The Story of the Eiland Surname

as researched by Tyrrell J. Eiland
      The German surname of Eiland was originally from a medieval given name, composed of the elements AGIL (edge, point of a weapon) and HARD (brave, hardy and strong).  It was a given to a warrior or a soldier. 

The first hereditary surnames on German soil are found in the second half of the 12th century, slightly later than in England and France. However, it was not until the 16th century that they became stabilized. The practice of adopting hereditary surnames began in the southern areas of Germany, and gradually spread northwards during the Middle Ages.

Spelling variations of the Eiland name include: Eland, Elland, Elan, Elon, Elande, Eylend, Eylandt,  Eylan, Ehlen, Eilander and Weiland. 

     When European immigrants first arrived to the new country, it was often the immigrant inspectors who decided whether or not to change a new arrival's name. Each immigrant's name had to be checked against the ship's manifest by officials before the new arrival could be released to start a new life. Oftentimes it was the immigrants themselves who chose to change their names, because they sounded "too ethnic".  For the Eiland name, early settlers espcially in New York ( formally New Amsterdam) would discover their name was a major  part of the settled landscape.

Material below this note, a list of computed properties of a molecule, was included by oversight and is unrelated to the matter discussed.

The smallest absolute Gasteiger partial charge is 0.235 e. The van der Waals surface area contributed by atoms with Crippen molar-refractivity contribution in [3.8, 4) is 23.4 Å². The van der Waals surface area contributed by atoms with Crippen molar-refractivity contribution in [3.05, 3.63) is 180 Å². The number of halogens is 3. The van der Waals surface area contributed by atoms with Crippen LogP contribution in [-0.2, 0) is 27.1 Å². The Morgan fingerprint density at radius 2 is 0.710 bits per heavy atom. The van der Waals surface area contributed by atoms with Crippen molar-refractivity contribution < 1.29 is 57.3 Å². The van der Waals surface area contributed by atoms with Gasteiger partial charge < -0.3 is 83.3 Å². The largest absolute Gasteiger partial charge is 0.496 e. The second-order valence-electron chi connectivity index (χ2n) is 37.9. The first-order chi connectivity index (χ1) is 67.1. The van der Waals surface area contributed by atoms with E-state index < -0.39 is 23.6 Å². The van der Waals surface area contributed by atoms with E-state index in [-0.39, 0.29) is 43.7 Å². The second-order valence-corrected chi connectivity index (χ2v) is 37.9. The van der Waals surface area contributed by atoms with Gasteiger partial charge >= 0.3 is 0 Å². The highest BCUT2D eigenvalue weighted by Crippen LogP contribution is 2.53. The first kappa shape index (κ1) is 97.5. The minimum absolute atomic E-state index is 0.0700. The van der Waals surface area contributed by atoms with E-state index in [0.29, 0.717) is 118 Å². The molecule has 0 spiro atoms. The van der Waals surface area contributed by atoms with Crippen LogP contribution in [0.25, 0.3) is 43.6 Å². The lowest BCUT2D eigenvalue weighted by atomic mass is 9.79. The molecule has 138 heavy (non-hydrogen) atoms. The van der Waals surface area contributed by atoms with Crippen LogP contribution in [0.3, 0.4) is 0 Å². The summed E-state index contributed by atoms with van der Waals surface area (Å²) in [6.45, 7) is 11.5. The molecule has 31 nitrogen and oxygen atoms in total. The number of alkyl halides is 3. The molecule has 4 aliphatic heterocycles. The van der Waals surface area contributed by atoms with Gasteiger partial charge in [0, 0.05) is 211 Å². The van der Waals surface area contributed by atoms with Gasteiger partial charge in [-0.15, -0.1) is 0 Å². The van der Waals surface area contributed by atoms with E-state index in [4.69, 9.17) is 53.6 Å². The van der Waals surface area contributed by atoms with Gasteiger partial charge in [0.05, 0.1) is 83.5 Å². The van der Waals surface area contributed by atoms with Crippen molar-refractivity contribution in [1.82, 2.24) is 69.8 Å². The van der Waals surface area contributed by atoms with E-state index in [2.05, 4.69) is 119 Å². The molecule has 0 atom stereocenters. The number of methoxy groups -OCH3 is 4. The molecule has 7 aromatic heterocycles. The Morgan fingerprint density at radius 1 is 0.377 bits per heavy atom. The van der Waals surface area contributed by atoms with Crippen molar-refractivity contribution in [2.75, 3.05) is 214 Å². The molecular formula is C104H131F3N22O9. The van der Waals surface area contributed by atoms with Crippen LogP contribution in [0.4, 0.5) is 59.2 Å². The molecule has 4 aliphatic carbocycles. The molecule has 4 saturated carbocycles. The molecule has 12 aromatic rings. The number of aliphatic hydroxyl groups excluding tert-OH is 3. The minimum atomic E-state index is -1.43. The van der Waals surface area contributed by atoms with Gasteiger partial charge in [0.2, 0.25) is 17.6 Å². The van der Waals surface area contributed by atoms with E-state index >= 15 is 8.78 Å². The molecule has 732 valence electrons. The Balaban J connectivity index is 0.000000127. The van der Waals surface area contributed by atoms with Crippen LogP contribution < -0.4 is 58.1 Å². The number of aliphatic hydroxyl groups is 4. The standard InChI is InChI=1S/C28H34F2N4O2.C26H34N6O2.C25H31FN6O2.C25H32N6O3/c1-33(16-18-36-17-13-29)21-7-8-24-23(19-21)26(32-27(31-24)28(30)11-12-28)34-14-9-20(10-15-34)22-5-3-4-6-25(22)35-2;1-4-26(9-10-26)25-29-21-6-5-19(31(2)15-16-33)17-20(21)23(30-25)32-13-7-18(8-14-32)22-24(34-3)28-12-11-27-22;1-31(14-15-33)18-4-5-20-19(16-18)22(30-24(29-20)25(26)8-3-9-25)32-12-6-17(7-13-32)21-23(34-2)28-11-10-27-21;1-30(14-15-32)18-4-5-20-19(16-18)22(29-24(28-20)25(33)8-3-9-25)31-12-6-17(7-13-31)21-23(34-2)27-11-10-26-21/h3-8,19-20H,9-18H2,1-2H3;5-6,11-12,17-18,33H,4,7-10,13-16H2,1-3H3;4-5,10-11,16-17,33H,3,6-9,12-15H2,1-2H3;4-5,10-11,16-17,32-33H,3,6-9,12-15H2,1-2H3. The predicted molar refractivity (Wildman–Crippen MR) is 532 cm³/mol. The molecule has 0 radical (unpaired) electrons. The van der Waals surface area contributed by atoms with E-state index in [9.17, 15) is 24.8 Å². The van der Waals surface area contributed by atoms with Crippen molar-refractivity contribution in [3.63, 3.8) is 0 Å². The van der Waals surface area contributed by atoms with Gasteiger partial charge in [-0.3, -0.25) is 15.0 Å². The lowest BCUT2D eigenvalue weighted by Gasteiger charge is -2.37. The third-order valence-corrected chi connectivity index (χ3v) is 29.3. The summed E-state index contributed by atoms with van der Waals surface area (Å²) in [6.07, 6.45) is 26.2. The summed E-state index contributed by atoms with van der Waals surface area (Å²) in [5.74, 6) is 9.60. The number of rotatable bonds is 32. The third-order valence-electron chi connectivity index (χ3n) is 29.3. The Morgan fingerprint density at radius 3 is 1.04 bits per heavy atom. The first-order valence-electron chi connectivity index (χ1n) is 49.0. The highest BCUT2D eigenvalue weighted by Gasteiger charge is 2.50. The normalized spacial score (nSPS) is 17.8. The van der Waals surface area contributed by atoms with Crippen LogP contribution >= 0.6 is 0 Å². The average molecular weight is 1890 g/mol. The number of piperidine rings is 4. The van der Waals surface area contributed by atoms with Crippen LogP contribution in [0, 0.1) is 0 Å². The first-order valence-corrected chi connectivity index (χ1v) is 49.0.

In 1609 Henry Hudson name "Staaten Eiland" (Staaten Eylandt- State's Island ) which is presently Staten Island (named officially changed in 1975) and then in 1645 settled and named "Konijn Eiland" (Conye Eylandt- Rabbit's Island) which is present day Coney Island both part of the City of New York.  

Some of the first settlers of the Eiland family in were: Adam Eland (Eiland), who settled in Virginia in 1690, Robert Eiland, who emigrated from Kent to Maryland in 1737, and James Eiland, who arrived in New York in 1823 and whose descendants married and migrated south to Mississippi for agricultural opportunities.  Other members of the Eiland family remained in present day Germany and others settled in Palestine or present day Israel. 

 To date, the Eiland family spans the continental United States, Hawaii, Alaska, Germany, Israel, the Netherlands, Canada, and other foreign countries. 

The Eiland legacy continues to grow and build upon its strong and long heritage.